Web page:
Mar 31, 2017

House hunting on a tight budget and struggling to find that perfect dream home? There are several options available out there for people just like you, from saving for years to the help to buy scheme (see more here) to loaning off parents. Shared Ownership is, of course, another way a house can be brought and in recent times is becoming increasingly popular. You may have heard of Shared Ownership before but may not know what it is, so…

What’s exactly is Shared Ownership?

It is a part buy, part rent government backed scheme which allows usually allows first-time buyers to purchase anywhere between 35-75% share of a new home and pay rent on the remainder. An ideal scenario would be if you’ve found the perfect home, it is slightly over budget and you can’t afford to take out a mortgage on the full asking price. Like a normal property purchase, you will still need a deposit, normally something around 5% of the property value.

What’s involved?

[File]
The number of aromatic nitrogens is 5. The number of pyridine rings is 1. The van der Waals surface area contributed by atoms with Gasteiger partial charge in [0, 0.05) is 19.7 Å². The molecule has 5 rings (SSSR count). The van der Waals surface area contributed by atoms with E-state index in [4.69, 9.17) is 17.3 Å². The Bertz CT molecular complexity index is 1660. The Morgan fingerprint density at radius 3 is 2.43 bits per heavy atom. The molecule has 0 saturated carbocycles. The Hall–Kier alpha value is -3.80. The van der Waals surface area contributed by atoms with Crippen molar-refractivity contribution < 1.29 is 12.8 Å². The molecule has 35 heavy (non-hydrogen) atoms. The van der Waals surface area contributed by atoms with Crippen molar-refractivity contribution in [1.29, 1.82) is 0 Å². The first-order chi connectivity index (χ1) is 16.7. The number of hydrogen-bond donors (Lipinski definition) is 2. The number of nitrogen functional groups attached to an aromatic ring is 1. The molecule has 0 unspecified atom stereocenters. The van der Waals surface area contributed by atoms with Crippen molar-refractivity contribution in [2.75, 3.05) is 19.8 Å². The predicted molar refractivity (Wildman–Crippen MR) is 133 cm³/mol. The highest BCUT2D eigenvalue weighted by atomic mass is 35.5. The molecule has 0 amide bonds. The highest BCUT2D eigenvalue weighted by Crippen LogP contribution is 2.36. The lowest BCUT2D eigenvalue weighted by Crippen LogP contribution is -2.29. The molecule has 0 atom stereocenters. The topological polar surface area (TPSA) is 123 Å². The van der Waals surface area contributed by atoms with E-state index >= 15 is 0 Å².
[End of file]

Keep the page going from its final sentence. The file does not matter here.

Let’s say you can only borrow a mortgage of £150,000 due to your own personal circumstances (income, the size of deposit etc.) and the house you want costs £250,000. Going down the route of Shared Ownership would allow you to buy half of the property and the organisation you’re buying from would own the other half. You would then pay a small monthly rent on the 50% share you don’t own and put forward a deposit of 5%, this leaves a maximum mortgage level of 45% (£112,500)

You can then ‘staircase’ the share you have in the property and buy more shares or even buy outright as your go on.

Who’s Eligible?

Shared ownership supports buyers would otherwise struggle to buy a home on the market. You must be a first-time buyer, in permanent employment, live and work locally or have family connections in the area you wish to buy. You must have a household income of up to £80,000.

There are also specific schemes available to older people and people with disabilities. Briefly, in order to be applicable to the Older People’s Shared Ownership, you must be aged 55 or over. If you have a long-term disability, Home Ownership for People with Long-Term Disabilities (HOLD) can help you buy any home that’s for sale on a Shared Ownership basis.

What costs are involved?

As well as the 5% deposit, you will also need to pay a reservation fee, mortgage valuation/survey, and conveyancing fees and stamp duty – much like a normal buy. Other costs that may be involved consist of moving home – for example, hiring a removal firm.